20200519, 18:11  #12 
"Rashid Naimi"
Oct 2015
Remote to Here/There
1856_{10} Posts 
DHS170A For any given factorial n! greater than 4!, let v be the valuation of prime factor q of n!, where q >=5
Then we know that one of the (n! +/ q^v)/(q^v) will have a valuations of q that is 0 and the other will have a valuations of q that is greater than or equal to 0. Other than for q (for perhaps only one of the pair) the expressions will have no other common prime factors with n!. Tobecontinued ... 
20200519, 18:29  #13 
"Rashid Naimi"
Oct 2015
Remote to Here/There
2^{6}·29 Posts 
DHS180A For any given factorial n! if (n! +/ k)/(k) are both positive integers which are both coprime to n! & (n! +/ k)/(k) < n^2, then (n! +/ k)/(k) are twin primes
Tobecontinued ... Last fiddled with by a1call on 20200519 at 19:23 
20200520, 02:59  #14 
"Rashid Naimi"
Oct 2015
Remote to Here/There
740_{16} Posts 

20200520, 03:56  #15 
"Rashid Naimi"
Oct 2015
Remote to Here/There
2^{6}×29 Posts 
DHS200A Any given pair of twin primes q & p where p = q+2 can be expressed as (n! +/ k)/(k) for infinite integers n such that:
n >= r where r is the greatest prime factor of (q+1) & k = n!/(q+1) It follows that there are infinite (not necessarily distinct) twin primes of the form (n! +/ k)/(k) Tobecontinued ... Last fiddled with by a1call on 20200520 at 04:25 
20200520, 05:53  #16  
"Rashid Naimi"
Oct 2015
Remote to Here/There
2^{6}·29 Posts 
Quote:
Will see of I can come up with a correct version. To be continued ... Last fiddled with by a1call on 20200520 at 05:54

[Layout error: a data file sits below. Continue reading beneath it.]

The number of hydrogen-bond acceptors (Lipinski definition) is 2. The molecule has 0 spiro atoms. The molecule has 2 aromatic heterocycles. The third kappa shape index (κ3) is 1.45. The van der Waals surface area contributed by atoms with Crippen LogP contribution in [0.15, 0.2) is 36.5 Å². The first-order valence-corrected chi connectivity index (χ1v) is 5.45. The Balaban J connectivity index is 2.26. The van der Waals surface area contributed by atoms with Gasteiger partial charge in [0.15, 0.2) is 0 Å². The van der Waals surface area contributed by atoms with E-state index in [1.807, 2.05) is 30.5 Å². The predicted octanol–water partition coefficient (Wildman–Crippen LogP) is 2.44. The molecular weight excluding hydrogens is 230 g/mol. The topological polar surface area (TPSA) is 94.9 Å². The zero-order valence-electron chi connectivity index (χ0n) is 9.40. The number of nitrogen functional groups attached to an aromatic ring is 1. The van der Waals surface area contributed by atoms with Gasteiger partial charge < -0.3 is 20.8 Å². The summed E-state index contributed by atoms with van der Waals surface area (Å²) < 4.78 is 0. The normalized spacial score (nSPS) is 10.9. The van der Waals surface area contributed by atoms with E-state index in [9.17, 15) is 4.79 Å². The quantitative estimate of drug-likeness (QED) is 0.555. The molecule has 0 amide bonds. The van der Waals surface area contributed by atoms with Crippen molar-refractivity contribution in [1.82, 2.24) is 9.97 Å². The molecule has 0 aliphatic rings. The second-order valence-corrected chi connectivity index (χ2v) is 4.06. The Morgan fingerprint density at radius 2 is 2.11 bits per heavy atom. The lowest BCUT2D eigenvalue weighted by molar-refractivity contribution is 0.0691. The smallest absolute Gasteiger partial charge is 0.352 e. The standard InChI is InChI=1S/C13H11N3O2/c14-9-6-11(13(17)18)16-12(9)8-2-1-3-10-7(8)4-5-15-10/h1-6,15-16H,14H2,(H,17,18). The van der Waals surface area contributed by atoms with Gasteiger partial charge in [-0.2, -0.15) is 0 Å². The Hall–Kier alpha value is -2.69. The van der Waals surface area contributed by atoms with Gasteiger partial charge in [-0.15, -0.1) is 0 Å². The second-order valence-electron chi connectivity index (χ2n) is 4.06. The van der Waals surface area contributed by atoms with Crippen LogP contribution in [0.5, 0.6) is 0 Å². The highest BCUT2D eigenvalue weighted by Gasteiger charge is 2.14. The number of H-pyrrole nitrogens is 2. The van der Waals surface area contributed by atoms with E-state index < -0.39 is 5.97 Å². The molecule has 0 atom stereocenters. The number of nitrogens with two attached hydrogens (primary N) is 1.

20200520, 06:21  #17  
"Rashid Naimi"
Oct 2015
Remote to Here/There
2^{6}·29 Posts 
Quote:
DHS200B Any given pair of twin primes q & p where p = q+2 can be expressed as (n! +/ k)/(k) for infinite integers n such that: n >= r where r = (q+1) & k = n!/r It follows that there are infinite (not necessarily distinct) twin primes of the form (n! +/ k)/(k) Tobecontinued ...[/QUOTE] Last fiddled with by a1call on 20200520 at 06:22 

20200530, 22:41  #18 
"Rashid Naimi"
Oct 2015
Remote to Here/There
2^{6}×29 Posts 
A 79820 dd Prime example found using PFGW:
(20577!2652)/2652 Currently waiting for FactorDB to process the number. Stay tuned if not done. Last fiddled with by a1call on 20200530 at 22:44 
20200531, 04:16  #19  
"Rashid Naimi"
Oct 2015
Remote to Here/There
2^{6}×29 Posts 
Quote:


20200531, 04:23  #20 
Sep 2002
Database er0rr
2^{3}·3·139 Posts 

20200531, 04:30  #21 
"Rashid Naimi"
Oct 2015
Remote to Here/There
11101000000_{2} Posts 
Thank you Paul. I know it is small potatoes, but the size would be a top 10 (20 counting twins as double) if it were a twin prime which is what I am aiming for.
I have a virtualbox instance which I run on 4 cores when I can, so in a few months who knows. Keeps me dreaming. 
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